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Celebrating first‑gen Cougs: WSU Everett

As Washington State University prepares for a systemwide celebration of National First-Generation Day on Monday, Nov. 8, the university is taking this opportunity to congratulate and thank all first-generation students, faculty, and staff on each of our campuses. In the days leading up to Nov. 8, we will introduce you to some of these extraordinary individuals.

In this feature, Steve Nakata with the Division of Student Affairs connected with Jacob Murray, an associate professor and program coordinator in the School of Electrical Engineering and Computer Science, Kayla Haus, a senior majoring in integrated strategic communications, Alicia Campos Macias, a senior majoring in electrical engineering, and Alberto Vazquez, admissions counselor in Student Services, and Taylor Funk, a senior majoring in integrated strategic communications, at WSU Everett, for their thoughts about being first-gen at WSU.

To learn more about WSU’s systemwide plans to celebrate National First-Generation Day, visit the First at WSU webpage.


What does it mean to you to be a first-generation student?

Vazquez: “I think it is awe-inspiring to be a first-generation student. It is something to be proud of, an achievement that demonstrates you have worked hard to achieve a level of education that will benefit your future and hopefully inspire others to follow.”

Haus: “Being first-generation represents dedication, hard work, and excitement. I am beyond proud of myself for my achievements. I beat many odds in my early life and never thought I would even go to college. Being the first in my family to graduate is one of the most significant achievements in my life and something I am so excited about.”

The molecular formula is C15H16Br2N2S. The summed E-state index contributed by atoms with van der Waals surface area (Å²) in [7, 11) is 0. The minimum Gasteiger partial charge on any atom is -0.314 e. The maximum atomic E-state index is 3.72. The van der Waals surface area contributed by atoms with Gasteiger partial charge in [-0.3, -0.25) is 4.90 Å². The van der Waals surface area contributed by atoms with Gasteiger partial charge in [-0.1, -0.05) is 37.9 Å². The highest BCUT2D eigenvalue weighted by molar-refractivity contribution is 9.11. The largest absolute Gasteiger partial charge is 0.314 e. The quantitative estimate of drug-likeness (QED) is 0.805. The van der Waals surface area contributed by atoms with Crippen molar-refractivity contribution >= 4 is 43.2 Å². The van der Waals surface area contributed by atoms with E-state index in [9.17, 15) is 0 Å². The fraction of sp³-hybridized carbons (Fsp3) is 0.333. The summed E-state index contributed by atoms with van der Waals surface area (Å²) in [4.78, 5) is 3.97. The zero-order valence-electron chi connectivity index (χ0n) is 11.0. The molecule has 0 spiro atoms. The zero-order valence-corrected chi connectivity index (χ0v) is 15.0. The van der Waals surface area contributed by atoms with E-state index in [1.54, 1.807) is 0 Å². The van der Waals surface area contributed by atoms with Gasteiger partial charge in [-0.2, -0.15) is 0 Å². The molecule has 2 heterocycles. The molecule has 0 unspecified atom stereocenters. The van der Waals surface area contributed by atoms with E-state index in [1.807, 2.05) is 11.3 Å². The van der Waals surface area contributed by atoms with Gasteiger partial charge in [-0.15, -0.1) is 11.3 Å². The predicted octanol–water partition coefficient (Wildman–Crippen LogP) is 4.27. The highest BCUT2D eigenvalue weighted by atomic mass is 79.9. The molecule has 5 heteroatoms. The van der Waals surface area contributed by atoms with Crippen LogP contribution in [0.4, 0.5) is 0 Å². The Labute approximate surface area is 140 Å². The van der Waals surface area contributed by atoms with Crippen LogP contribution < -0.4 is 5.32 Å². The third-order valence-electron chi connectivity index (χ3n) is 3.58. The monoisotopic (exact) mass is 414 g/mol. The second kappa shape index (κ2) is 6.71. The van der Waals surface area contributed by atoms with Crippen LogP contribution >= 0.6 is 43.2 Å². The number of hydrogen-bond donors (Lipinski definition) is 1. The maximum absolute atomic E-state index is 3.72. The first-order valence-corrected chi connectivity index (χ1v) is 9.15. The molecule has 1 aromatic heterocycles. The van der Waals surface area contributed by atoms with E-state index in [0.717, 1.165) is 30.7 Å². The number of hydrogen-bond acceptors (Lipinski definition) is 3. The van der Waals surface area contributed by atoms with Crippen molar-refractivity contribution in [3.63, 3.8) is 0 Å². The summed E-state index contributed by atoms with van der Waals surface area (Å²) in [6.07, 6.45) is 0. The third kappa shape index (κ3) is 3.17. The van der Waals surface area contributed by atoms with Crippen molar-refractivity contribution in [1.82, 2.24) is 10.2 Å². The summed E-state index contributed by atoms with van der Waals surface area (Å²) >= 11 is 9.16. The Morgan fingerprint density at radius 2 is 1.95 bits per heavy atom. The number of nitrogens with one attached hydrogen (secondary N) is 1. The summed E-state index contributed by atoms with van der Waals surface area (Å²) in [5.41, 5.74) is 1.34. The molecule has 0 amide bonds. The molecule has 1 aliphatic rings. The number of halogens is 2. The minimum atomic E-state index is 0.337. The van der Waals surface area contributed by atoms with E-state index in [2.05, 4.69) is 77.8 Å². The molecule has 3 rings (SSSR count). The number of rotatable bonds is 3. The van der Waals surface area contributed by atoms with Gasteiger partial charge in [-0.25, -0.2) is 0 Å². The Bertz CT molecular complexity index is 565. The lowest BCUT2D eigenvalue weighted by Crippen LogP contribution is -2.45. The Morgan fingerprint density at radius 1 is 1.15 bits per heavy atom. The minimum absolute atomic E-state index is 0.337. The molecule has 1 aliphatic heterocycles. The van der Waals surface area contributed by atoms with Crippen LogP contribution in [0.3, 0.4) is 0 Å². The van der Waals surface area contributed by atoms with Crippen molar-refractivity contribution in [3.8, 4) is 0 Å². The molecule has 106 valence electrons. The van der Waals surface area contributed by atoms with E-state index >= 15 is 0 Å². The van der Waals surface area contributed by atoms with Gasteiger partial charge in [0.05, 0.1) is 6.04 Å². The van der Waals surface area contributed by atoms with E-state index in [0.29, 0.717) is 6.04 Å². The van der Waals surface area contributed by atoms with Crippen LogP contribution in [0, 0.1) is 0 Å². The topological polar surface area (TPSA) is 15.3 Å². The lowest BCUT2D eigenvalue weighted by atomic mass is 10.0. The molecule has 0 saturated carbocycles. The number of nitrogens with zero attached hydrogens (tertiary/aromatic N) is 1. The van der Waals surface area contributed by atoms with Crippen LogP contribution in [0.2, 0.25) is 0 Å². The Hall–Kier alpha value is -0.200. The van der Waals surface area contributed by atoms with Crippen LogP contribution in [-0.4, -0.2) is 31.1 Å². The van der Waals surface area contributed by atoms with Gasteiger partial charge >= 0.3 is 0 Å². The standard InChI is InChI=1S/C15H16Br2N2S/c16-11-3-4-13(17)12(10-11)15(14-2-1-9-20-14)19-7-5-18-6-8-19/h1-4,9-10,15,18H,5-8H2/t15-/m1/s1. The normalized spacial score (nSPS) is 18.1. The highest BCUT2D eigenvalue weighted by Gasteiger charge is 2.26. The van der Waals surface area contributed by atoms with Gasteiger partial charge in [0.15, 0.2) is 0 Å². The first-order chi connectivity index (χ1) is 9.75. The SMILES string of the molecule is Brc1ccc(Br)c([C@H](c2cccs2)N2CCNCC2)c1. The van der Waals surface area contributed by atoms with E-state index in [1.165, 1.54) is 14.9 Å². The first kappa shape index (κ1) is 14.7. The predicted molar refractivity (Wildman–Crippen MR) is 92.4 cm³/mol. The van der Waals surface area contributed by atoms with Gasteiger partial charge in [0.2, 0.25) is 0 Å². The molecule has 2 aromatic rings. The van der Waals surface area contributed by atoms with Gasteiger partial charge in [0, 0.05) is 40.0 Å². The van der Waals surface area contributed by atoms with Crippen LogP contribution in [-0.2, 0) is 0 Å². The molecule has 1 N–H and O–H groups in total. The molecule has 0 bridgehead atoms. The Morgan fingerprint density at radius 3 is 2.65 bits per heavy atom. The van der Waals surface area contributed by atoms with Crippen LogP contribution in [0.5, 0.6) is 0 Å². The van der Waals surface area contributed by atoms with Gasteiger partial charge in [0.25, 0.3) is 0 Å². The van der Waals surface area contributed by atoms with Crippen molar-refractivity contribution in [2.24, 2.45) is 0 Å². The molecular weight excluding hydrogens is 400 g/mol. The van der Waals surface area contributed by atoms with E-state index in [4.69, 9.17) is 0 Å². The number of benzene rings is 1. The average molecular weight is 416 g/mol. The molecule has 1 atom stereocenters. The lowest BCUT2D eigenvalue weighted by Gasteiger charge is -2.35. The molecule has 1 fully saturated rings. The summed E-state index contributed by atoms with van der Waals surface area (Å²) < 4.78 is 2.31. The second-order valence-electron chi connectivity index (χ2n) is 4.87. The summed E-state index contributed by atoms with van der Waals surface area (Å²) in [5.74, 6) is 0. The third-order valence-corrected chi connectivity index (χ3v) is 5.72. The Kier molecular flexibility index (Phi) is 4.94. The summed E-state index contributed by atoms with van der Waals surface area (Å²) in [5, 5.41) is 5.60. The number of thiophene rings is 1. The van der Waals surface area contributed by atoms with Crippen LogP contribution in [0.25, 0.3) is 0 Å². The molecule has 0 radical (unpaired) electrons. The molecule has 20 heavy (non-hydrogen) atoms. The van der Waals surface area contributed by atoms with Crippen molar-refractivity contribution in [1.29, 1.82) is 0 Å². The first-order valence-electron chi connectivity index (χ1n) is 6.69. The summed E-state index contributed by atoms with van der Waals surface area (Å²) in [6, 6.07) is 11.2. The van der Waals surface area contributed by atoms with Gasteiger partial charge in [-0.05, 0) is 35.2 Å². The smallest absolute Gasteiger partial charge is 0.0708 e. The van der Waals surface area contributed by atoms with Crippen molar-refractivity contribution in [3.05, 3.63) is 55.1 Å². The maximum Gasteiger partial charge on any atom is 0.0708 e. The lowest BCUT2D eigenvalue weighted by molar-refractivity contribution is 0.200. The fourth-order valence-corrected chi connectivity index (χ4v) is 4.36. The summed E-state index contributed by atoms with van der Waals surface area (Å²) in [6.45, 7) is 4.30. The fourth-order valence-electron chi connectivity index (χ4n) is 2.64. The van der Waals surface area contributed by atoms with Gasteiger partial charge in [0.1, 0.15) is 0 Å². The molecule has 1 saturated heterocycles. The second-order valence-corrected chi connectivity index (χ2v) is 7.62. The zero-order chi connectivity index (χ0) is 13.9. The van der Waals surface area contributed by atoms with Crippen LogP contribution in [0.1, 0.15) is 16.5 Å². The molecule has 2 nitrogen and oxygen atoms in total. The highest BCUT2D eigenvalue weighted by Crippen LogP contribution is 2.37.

How did being first-gen affect your college experience?

Murray: “Even though I did not have a guiding hand in navigating the difficulties surrounding college, I made sure that my persistence to seek out opportunities always came first, that utilizing my teachers, my department, and benefits that the college provided were never lost opportunities.”

Vazquez: “Education can be a tricky rope to walk on, and at times I felt overwhelmed. At the same time, it was exciting to know that I was the first member of my family to be there, experiencing and learning new things.”

Funk: “To me, being first-gen means making the most out of the opportunities and resources given to me so I can reach my highest potential.”

What would you tell your younger self and/or current first-gen students?

Murray: “Even if you feel alone, you are not. Your instructors care. The staff at the school cares. Administration cares. Don’t feel like you have to go at it alone.”

Haus: “You can and will get through this. It’s a hard road filled with obstacles and challenges. Keep your goal in mind.”

Campos Macias: “Don’t be afraid to go to your professor’s office hours. Don’t be afraid to join a club. Don’t be afraid to get involve in school and make a difference.”

What program, person, or resource, helped you most?

Funk: “My advisors have been great throughout my college experience. My community college advisor pushed me to apply to WSU Everett, and my advisor and teachers at WSU help me a lot when I am struggling with balancing my hectic home life with academics.”

As a first-gen, what do you wish you’d known before coming to WSU?

Campos Macias: “I wish I had known how strong the sense of community is at WSU. During my first week of class, Lynn Aylesworth, an electrical engineering senior and ASWSU Everett president, befriended me. Soon after, all the EE seniors had taken me under their wing, helped me understand concepts in programming classes, and even celebrated my 21st birthday with me.”